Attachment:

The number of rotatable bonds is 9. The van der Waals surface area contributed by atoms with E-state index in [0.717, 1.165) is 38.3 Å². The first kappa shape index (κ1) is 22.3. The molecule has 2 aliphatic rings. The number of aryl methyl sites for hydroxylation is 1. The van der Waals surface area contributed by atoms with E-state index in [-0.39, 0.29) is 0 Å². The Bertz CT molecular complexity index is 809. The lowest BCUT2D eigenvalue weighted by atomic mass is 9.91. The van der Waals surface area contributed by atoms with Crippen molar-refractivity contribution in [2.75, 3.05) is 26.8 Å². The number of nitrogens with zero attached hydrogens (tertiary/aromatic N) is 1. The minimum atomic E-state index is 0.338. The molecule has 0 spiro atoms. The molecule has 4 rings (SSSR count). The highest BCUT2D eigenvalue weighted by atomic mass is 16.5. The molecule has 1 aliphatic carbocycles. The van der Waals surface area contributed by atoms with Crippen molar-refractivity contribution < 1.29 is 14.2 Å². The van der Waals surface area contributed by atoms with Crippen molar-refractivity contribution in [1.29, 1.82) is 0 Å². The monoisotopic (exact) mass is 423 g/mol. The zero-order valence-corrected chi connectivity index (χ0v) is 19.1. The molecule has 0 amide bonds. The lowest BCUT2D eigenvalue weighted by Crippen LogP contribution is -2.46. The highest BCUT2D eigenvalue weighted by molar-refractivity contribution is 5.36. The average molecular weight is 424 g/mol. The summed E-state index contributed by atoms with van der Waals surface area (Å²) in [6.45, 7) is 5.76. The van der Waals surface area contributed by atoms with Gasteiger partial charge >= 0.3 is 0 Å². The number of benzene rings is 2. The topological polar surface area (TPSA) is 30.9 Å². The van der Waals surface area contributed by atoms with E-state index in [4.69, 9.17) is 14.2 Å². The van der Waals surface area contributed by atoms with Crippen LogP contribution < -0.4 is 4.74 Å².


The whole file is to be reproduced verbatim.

The number of rotatable bonds is 9. The van der Waals surface area contributed by atoms with E-state index in [0.717, 1.165) is 38.3 Å². The first kappa shape index (κ1) is 22.3. The molecule has 2 aliphatic rings. The number of aryl methyl sites for hydroxylation is 1. The van der Waals surface area contributed by atoms with E-state index in [-0.39, 0.29) is 0 Å². The Bertz CT molecular complexity index is 809. The lowest BCUT2D eigenvalue weighted by atomic mass is 9.91. The van der Waals surface area contributed by atoms with Crippen molar-refractivity contribution in [2.75, 3.05) is 26.8 Å². The number of nitrogens with zero attached hydrogens (tertiary/aromatic N) is 1. The minimum atomic E-state index is 0.338. The molecule has 0 spiro atoms. The molecule has 4 rings (SSSR count). The highest BCUT2D eigenvalue weighted by atomic mass is 16.5. The molecule has 1 aliphatic carbocycles. The van der Waals surface area contributed by atoms with Crippen molar-refractivity contribution < 1.29 is 14.2 Å². The van der Waals surface area contributed by atoms with Crippen molar-refractivity contribution in [1.29, 1.82) is 0 Å². The monoisotopic (exact) mass is 423 g/mol. The zero-order valence-corrected chi connectivity index (χ0v) is 19.1. The molecule has 0 amide bonds. The lowest BCUT2D eigenvalue weighted by Crippen LogP contribution is -2.46. The highest BCUT2D eigenvalue weighted by molar-refractivity contribution is 5.36. The average molecular weight is 424 g/mol. The summed E-state index contributed by atoms with van der Waals surface area (Å²) in [6.45, 7) is 5.76. The van der Waals surface area contributed by atoms with Gasteiger partial charge >= 0.3 is 0 Å². The number of benzene rings is 2. The topological polar surface area (TPSA) is 30.9 Å². The van der Waals surface area contributed by atoms with E-state index in [4.69, 9.17) is 14.2 Å². The van der Waals surface area contributed by atoms with Crippen LogP contribution < -0.4 is 4.74 Å².